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No Krejci could mean no Cup

Posted By Dan Rowinski On May 6, 2010 @ 10:42 am In General | 15 Comments

PHILADELPHIA — All of a sudden the Bruins are missing 89 points of production out of their lineup.

This is not a team that has all that much production to lose, let alone almost 100 points. Marco Sturm (22 goals, 15 assists) may not be seen as a huge loss for Boston, as he had not scored a goal in the playoffs and only had two strikes since March 13, but the loss of David Krejci (17 goals, 35 assists) to a reportedly broken wrist after a hit from Flyers captain Mike Richards in Game 3 is a huge blow.

Krejci was the key player to spur the Bruins to their late-season run and has been instrumental in their playoff success. It took the young Czech center a while to get going this year coming off of offseason hip surgery but he has been near the top of his game since the Olympic break, constantly creating chances around the net and showing that he has the potential to be a top-tier offensive talent in the league. He can be a joy to watch as he breaks down would-be defenders, like he did in Game 2 against the Flyers when eluding pressure on the half wall before sending the puck to the other side of the rink where Dennis Wideman and Blake Wheeler ended up assisting Miroslav Satan (who else?) on a goal.

Fact of the matter is, without Krejci, this magical playoff run the Bruins are on will probably come to and end. Center is the deepest position on the Bruins between Krejci, Patrice Bergeron, Marc Savard, Vladimir Sobotka and Steve Begin but Sobotka is not the type of guy who can step up his game to the point of coming anywhere near being able to replace Krejci. Sobotka is a high-effort guy, concerned enough with just keeping his spot on the roster, let alone turning in to an offense-first NHL centerman.

So, sans Krejci, Boston just does not have another guy like that who can extend their roster. Savard, Bergeron and Krejci are supposed to complement each other, not replace each other. If Savard could have started ramping up his production coming off a Grade 2 concussion, you would have to like the Bruins chances against anybody in the NHL with their skill down the middle. There are no forwards on the roster who, without some extraordinary breakout playoff hysterics, can pick up that production. If you look at the Bruins roster they are strong on defense (and about to get stronger if Mark Stuart can come back soon), great in goal with Tuukka Rask or even Tim Thomas (because, yes, Thomas can still be a great goaltender) and deep down center. Forward is the lacking position and [potential No. 2 overall pick] Taylor Hall would be quite a welcome addition to the team come training camp next fall.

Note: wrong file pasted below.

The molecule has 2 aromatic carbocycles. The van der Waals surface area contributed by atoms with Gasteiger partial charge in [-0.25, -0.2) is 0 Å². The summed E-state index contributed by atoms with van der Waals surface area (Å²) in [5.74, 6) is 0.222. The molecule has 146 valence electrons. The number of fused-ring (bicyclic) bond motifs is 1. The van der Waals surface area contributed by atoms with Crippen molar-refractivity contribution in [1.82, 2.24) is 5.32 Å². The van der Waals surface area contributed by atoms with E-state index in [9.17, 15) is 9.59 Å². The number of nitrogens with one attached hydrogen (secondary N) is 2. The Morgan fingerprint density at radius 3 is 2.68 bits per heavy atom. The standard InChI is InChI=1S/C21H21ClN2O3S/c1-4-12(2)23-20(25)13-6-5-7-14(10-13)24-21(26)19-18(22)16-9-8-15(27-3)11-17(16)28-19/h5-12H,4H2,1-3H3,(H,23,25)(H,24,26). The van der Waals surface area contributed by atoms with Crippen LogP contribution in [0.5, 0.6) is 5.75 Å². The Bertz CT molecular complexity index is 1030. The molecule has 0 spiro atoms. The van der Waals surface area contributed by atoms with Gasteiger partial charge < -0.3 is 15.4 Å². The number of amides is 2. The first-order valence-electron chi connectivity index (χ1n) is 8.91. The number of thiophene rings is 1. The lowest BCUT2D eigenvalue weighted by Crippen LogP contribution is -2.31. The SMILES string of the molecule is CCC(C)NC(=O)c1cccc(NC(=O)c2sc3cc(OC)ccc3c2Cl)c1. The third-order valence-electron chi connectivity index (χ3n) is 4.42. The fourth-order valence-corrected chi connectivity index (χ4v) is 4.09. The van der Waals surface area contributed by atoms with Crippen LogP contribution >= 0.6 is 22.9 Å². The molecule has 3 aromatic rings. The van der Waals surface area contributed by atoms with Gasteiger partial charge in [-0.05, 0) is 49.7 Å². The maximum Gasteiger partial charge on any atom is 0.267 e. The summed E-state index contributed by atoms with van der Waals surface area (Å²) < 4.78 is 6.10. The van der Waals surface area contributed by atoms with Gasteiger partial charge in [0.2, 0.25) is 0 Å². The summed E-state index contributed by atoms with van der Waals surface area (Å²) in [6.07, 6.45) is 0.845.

But that does not help the Bruins right now. With or without Krejci, there is almost no way that the Flyers are going to beat Rask four straight to take the series, but the production and roster-lengthening effect of Krejci cannot be replaced. This is especially pertinent if the Bruins end up playing the Penguins who are perhaps the deepest team at center in the entire league with Sidney Crosby, Evgeni Malkin and Jordan Staal.

Either way, it is a sad day for the wily Czech. Knowing his quiet intensity, it will be difficult for him to watch his teammates continue to battle for Lord Stanley’s Cup from the press box.

UPDATED — Now with correct math.


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